Fishing for Ecological Opportunity in Ashby Lake
By Olivia Balkwill
26 April 2021
How have pumpkinseed fish in Ashby Lake, Ont., and elsewhere split into two groups with different characteristics and behaviours, and why does it matter? A new study by Dr. Beren Robinson and recent MSc student Will Jarvis from the Department of Integrative Biology is answering these questions, and shedding light on an important evolutionary phenomenon in the process.
A species can split into distinct groups when it is exposed to what biologists call “ecological opportunities”, such as access to a new habitat or food source. Over time, the population diverges into distinct groups that have adapted to different resources.
Jarvis and Robinson wanted to determine if ecological opportunities available to pumpkinseed fish in Ashby Lake had contributed to this process.
“There are very few studies that have directly examined the effect of ecological opportunities on adaptive divergence, it is usually just inferred,” explains Jarvis. But Ashby Lake gave them a valuable opportunity to test their theory directly because they could see what the early stages of divergence in a species looks like in real time, rather than guess what happened in the distant past.
Ancestrally, pumpkinseed are a shallow water fish, specialized to feed on prey that dwell near the shoreline, like snails and insect larvae. But the shallow waters of Ashby Lake are not a very nutrient rich habitat and the deep open water of the lake offers a new habitat and resources in the form of zooplankton.
To find out if the open water habitat has led to pumpkinseed fish in Ashby Lake diverging into two groups, the researchers asked two specific questions. First, do fish from open water and shoreline habitats have distinct characteristics, and second, how much do pumpkinseed fish move between the two habitats? These questions assess divergence and the idea of specialization in response to a new opportunity in the open waters, respectively.
To answer these questions, Jarvis and Robinson designed a mark and recapture study where they caught over 1,000 pumpkinseed from the two habitats, tagged them and then put them back where they originally captured them. The next summer, they recaptured the tagged fish and compared physical characteristics, such as oral jaw size and body length. They also looked at how many fish were found in the same habitat a year later versus the number of fish that moved between habitats.
They discovered that the shoreline pumpkinseed fish had larger oral jaws and smaller body sizes compared to their open water counterparts. They also found that pumpkinseed fish were over six times more likely to remain within either the open water or shoreline habitat rather than move between them – an important finding because it shows strong habitat “fidelity” over time that contributes to ecological specialization by individuals from a single habitat.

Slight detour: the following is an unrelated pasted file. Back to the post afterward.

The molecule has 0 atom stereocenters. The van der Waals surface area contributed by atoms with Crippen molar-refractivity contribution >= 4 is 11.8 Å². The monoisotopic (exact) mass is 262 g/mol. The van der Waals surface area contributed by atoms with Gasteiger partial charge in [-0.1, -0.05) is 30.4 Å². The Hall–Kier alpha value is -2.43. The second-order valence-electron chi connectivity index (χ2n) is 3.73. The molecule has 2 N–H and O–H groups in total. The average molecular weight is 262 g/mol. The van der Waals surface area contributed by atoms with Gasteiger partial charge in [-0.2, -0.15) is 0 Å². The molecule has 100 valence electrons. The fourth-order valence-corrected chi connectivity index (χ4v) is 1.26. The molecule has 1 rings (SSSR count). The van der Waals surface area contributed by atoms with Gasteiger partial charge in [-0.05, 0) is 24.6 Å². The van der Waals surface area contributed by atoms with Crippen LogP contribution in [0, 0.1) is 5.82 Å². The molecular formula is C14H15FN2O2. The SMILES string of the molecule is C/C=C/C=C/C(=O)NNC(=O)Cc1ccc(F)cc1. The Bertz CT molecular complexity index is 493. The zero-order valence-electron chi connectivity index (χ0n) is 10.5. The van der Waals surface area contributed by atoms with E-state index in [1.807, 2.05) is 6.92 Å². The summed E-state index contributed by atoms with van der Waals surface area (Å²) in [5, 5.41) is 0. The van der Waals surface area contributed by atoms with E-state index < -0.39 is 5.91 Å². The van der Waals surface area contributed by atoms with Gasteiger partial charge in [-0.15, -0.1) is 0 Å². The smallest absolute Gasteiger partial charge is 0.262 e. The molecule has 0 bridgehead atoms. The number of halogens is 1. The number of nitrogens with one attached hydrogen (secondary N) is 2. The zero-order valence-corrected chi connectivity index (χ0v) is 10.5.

“We were surprised,” Jarvis said. “We expected to find more migration between habitats.”
Such a finding would have indicated that the fish could be more “generalist in their ecologies”, meaning that they can use a wider variety of resources instead of being limited to specific habitats or food sources.
The results support the hypothesis that the open water area of Ashby Lake represents an ecological opportunity in the form of additional habitat for the pumpkinseed fish. The physical differences between the open water and shoreline fish suggest that the fish are adapting and diversifying, because each group’s characteristics made them better suited to their particular habitat.
Because some of the fish have adapted to this new open water habitat, say the researchers, Ashby Lake can now support about twice as many pumpkinseed fish than if they only lived in the shoreline habitat.
Interestingly, Jarvis and Robinson also found evidence that there are still enough individuals moving between habitats to cause genes to ‘flow’ between the open water and shoreline populations. This means that so far, the pumpkinseed fish are diversifying without evolving into two separate species that no longer reproduce.
Jarvis says the findings are important because “they show how ecologically important diversity forms within species in an environmental context.”
The study also highlights that sometimes there is more diversity lurking in a population than may first appear.
“When you start to look closely, the pumpkinseed fish are not homogenous, they’re more diverse than they look at first glance.”
This study was funded by the Natural Sciences and Engineering Research Council.
Read the full study in the journal Evolutionary Ecology.
Read about other CBS Research Highlights.